Canadian Boyfriend
Grade : B+

Canadian Boyfriend is shockingly weighty for the usually lighthearted Jenny Holiday, but heavy subject matter looks good on her. The book is just thoughtful enough to keep the winter chill away, but is also a completely trenchant character study. There’s a couple of quirks that keep this from reaching DIK status, but it’s a very good novel.

As a teenager, Aurora – Rory - Evans once bumped into a handsome hockey player at the Mall of America. She proceeded to use him as a convenient out for every social occasion, turning him into her Canadian boyfriend. She’s never going to see him again, so why not?

Decades later, Rory’s coping with her failed ballet career and recovering from an eating disorder. She teaches young hopefuls, and among her young students is Olivia Kowalski - the daughter of Mike Martin, the very hockey player whom she once pretended was her Canadian boyfriend. Olivia’s mother passed away in a car crash seven months before, leaving Olivia and Mike devastated. When Rory and Mike forge a relationship, Rory is forced to keep Mike from finding out she’s been lying to her family and friends for years about him being her Canadian boyfriend all those years earlier.

Canadian Boyfriend is sweet, but redolent of the grieving process. It has a strong romance but is very honest about what it’s like to recover from an eating disorder and paints a very strong portrait of what it’s like to live with heavy burdens but still seek out joy. It’s just not as lighthearted as the blurb makes it out to be.

I admired and liked Mike and Olivia and Rory in equal amounts, and the romance between Mike and Rory is warm and sweet. I especially appreciated how hard Rory works to shield her students from their momager friends. It’s very gratifying to watch everyone grow in the story, and for those worried that the main conflict might be a little too silly, it ultimately ends up being about Mike having to move beyond his wife’s death.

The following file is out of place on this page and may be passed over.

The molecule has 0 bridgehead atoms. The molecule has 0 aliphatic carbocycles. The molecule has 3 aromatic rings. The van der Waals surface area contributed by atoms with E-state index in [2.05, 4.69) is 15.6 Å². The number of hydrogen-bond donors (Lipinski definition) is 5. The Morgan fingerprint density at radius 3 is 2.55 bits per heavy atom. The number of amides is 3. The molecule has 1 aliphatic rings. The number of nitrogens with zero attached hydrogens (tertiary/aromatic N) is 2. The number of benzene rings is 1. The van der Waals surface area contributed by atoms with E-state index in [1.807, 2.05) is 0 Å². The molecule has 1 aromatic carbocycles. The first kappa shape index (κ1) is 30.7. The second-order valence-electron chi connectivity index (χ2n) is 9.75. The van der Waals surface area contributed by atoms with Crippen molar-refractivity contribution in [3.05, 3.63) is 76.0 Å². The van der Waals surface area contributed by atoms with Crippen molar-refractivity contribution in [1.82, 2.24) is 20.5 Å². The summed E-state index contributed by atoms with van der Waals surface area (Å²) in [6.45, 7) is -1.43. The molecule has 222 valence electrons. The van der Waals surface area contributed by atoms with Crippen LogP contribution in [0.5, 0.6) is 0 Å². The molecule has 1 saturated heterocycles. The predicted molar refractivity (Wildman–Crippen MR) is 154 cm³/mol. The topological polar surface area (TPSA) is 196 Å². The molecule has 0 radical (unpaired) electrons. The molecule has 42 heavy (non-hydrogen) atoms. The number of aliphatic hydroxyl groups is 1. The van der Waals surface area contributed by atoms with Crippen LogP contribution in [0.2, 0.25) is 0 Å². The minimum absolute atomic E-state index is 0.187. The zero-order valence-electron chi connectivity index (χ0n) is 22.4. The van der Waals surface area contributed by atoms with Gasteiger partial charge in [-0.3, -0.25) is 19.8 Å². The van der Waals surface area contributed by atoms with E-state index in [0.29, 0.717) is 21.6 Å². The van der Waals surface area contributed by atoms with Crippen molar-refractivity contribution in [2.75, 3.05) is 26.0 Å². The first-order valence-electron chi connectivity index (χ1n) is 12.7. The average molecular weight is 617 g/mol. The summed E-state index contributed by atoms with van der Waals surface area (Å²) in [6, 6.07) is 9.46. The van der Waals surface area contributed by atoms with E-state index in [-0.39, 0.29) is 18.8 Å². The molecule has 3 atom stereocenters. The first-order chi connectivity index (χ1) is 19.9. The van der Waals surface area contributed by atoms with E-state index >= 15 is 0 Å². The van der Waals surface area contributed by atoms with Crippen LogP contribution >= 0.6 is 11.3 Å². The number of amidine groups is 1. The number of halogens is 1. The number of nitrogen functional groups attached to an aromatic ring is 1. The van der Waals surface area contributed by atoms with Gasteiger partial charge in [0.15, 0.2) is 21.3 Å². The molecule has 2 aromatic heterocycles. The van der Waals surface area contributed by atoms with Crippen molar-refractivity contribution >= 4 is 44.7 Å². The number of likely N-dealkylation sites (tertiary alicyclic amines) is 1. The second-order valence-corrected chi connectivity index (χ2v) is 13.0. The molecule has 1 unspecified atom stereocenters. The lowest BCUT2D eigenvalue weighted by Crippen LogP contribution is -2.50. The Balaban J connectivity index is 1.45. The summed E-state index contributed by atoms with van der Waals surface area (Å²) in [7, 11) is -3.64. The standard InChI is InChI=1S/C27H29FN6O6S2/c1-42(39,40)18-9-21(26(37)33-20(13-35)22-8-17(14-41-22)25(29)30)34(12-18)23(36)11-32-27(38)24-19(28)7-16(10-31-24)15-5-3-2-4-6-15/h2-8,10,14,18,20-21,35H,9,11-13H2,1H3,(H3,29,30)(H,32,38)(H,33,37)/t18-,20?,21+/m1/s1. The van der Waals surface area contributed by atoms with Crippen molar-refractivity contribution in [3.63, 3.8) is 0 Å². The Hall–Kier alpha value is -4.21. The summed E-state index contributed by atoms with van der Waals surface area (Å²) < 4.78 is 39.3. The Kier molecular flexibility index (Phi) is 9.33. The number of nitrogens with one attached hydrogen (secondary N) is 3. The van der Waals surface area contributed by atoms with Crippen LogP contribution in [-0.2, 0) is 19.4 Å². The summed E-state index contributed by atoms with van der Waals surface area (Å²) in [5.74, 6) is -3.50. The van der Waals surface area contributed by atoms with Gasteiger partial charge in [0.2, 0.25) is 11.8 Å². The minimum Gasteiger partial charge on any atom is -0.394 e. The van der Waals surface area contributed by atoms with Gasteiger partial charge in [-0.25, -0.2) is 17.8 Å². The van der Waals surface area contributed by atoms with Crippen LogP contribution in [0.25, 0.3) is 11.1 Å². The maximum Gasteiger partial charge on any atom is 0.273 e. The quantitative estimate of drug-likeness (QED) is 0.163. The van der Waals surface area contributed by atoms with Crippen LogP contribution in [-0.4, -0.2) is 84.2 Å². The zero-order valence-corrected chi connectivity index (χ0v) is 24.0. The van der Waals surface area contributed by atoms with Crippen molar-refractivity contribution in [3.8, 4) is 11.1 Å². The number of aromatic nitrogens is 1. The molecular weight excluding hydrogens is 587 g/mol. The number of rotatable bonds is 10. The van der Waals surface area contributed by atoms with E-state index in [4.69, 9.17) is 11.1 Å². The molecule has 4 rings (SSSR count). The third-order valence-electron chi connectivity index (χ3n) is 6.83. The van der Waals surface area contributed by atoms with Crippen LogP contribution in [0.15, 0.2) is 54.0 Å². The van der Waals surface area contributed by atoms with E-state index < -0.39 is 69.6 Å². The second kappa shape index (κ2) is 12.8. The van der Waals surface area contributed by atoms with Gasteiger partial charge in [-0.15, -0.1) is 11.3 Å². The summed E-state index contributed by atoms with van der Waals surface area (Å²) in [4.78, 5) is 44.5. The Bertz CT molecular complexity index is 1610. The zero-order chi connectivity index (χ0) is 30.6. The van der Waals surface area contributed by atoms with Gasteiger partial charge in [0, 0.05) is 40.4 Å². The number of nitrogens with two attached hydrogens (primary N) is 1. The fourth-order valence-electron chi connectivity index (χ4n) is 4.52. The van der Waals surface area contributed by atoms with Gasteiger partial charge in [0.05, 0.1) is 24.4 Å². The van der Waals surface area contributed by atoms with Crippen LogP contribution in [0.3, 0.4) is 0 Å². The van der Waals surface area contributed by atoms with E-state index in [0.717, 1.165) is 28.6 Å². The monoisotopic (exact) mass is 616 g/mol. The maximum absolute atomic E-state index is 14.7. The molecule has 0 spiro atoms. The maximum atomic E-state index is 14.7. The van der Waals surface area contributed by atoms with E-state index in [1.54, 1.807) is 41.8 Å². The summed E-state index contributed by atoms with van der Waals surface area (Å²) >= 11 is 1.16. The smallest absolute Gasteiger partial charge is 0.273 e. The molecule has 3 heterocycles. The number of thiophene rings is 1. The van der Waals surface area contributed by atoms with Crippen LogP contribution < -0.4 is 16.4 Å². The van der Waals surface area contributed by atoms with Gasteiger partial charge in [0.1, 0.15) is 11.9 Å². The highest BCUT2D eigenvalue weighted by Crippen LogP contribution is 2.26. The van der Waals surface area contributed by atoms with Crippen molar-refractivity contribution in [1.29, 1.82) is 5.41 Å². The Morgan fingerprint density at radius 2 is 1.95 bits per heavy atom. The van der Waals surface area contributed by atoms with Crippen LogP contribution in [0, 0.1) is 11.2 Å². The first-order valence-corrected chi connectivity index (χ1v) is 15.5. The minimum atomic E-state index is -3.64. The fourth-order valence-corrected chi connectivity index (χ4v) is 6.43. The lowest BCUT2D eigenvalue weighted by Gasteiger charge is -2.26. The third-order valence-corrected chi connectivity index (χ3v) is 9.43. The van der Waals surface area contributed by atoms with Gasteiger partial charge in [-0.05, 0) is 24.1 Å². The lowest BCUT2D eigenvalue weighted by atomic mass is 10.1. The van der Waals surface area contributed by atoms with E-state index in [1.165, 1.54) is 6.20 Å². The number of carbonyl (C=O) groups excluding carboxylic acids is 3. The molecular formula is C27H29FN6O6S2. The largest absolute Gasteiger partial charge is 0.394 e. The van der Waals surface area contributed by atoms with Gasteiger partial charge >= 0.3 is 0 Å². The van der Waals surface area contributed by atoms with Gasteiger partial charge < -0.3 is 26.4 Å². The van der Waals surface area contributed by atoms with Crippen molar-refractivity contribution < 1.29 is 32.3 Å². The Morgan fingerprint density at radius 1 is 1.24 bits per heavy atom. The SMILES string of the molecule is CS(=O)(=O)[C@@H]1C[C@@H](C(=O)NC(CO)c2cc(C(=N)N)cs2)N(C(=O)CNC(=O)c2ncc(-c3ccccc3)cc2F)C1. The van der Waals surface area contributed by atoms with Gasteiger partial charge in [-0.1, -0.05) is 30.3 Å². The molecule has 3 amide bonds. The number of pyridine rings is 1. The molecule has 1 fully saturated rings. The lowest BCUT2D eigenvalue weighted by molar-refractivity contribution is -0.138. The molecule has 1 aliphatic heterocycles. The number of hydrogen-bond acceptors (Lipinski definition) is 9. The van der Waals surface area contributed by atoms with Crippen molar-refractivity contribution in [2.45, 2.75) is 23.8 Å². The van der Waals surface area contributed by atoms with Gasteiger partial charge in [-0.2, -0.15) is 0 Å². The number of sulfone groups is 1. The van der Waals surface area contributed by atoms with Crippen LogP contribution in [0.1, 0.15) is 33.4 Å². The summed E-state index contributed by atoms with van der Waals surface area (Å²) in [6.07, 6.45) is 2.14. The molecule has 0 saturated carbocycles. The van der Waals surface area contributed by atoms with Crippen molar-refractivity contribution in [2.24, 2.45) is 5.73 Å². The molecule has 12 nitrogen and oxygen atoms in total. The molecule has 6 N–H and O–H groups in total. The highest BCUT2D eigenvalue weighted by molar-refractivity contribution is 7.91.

But when it comes to that plot point, the pacing does feel a little off, and it feels as though Mike is moving on a tad too quickly. And I don’t know why, but the book has Rory continuously refer to Mike by his full name. Even after they’ve had sex, he’s Mike Martin to her! It pulled me out of the story at several crucial junctures.

Yet Canadian Boyfriend is still romantic, tender, and well worth reading.

Reviewed by Lisa Fernandes
Grade : B+

Sensuality: Warm

Review Date : January 31, 2024

Publication Date: 01/2024

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Lisa Fernandes

Lisa Fernandes is a writer, reviewer and recapper who lives somewhere on the East Coast. Formerly employed by and Next Projection, she also currently contributes to Women Write About Comics. Read her blog at, follow her on Twitter at or contribute to her Patreon at or her Ko-Fi at
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